- Joe Biden has recently announced the United States' plan to achieve 'net-zero' emissions by 2050.
- It will require massive changes in the energy sector, with enormous ramp-ups of electricity generated from wind turbines during the coming 30 years.
- It's predicted this boom in offshore wind development has the potential to rejuvenate working waterfronts and ports with green energy jobs.
To address global warming the White House has stated that president Biden’s green energy plan aims to set the US on a course toward achieving “net-zero” greenhouse gas emissions by 2050. If achieved, it would mean the country that currently ranks as the world’s worst historical climate polluter would stop adding new climate pollution to the atmosphere. All of the pathways for achieving this goal imagined under Princeton University’s Net Zero America project show enormous ramp-ups of electricity generated from wind turbines during the coming 30 years.
Where is offshore wind green energy expected to be located in the US?
The turbines would be clustered on wind farms off the coasts and embedded among agricultural operations. They’ll be far enough from cities to protect urban residents from noise and strobe-like flickering caused by blades’ shadows, but close enough for the power to be economically delivered through electrical transmission lines. A Climate Central analysis of the Net Zero America data suggests that if the net zero goal is achieved, wind farms in Texas, Missouri, Iowa, and Illinois could each have more capacity installed by 2050 than the 118 gigawatts of wind capacity currently operational in the US.
A fresh push by developers, newfound federal support for offshore wind energy under president Biden, and long-running efforts by states to drive up green energy production mean the US’s East Coast is poised for a rush of approvals of sweeping arrays of turbines fixed to towers driven into the Atlantic’s floor. Future booms are also possible along the Gulf of Mexico, in the Great Lakes, and off the West Coast. Turbines operating in deep Pacific and Gulf of Maine waters would need to be installed on floating platforms. Some of that technology is being adapted from gas and oil drilling operations, but so far floating deployments have been very limited worldwide.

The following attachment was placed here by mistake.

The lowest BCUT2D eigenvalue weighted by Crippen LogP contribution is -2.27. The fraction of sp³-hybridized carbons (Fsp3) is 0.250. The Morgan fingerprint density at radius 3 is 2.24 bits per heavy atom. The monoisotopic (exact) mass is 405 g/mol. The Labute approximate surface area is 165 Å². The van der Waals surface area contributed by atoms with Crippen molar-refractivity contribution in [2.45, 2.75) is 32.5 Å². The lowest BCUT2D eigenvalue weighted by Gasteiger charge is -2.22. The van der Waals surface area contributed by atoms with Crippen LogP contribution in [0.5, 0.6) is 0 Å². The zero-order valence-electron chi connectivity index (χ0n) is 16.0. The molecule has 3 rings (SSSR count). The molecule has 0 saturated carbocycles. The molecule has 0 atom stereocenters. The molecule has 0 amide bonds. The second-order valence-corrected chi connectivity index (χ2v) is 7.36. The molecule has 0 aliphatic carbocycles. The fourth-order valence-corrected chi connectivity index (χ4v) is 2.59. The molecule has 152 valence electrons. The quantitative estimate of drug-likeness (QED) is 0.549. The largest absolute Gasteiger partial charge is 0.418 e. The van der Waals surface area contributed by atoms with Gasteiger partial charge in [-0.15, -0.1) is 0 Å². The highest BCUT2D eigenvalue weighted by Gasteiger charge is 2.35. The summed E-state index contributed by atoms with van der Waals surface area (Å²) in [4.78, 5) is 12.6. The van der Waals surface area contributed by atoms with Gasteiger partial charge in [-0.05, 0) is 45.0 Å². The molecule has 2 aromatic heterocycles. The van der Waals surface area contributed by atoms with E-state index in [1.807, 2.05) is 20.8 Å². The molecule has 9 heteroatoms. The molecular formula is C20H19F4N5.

The best states for wind capacity and jobs created while reaching net-zero emissions by 2050
The green energy jobs created by building offshore wind farms
A boom in offshore wind development has the potential to rejuvenate working waterfronts and ports with green energy jobs. Shipbuilding yards will be needed to manufacture vessels able to install and service the turbines and associated coastal facilities.
Building and maintaining all of the solar farms, wind farms, transmission lines and, other infrastructure needed to reach net zero emissions nationally by 2050 will require a lot of workers, helping to put former employees from fossil fuel and, other fading sectors to work. The Net Zero America data show a continued rise in employment in the solar energy sector. They forecasted the greatest growth of wind energy jobs, however, to begin a decade from now.
The first step is planning where a wind farm will be. Generally, the wind at sea is stronger and more consistent than on land. There are several factors for determining if a site is good for developing a wind farm, including environmental impacts. A range of experts are brought together to assess the site.
Next, parts for the wind farm need to be manufactured. Currently, most parts for wind farms are imported from Europe. If the US demand for wind energy is great enough, it could become more profitable to manufacture parts domestically. Workers are not only needed to create the components wind turbines and transmission cables are made of but also to build the supporting infrastructure necessary to install and construct them.
Then, the farm is installed. Construction requires technicians, electricians, engineers, painters, call operators, underwater welders, iron workers, and crane operators.
Then there are all the maritime jobs, and those needed to operate a sea port.
4. Operation and maintenance
Finally, the farm enters operation. Technicians, electricians, inspectors, and control center operators are necessary to keep the wind farm running and make adjustments according to needs of the power grid.
Maritime workers like vessel operators are necessary to transport crews for turbine and transmission cable repairs.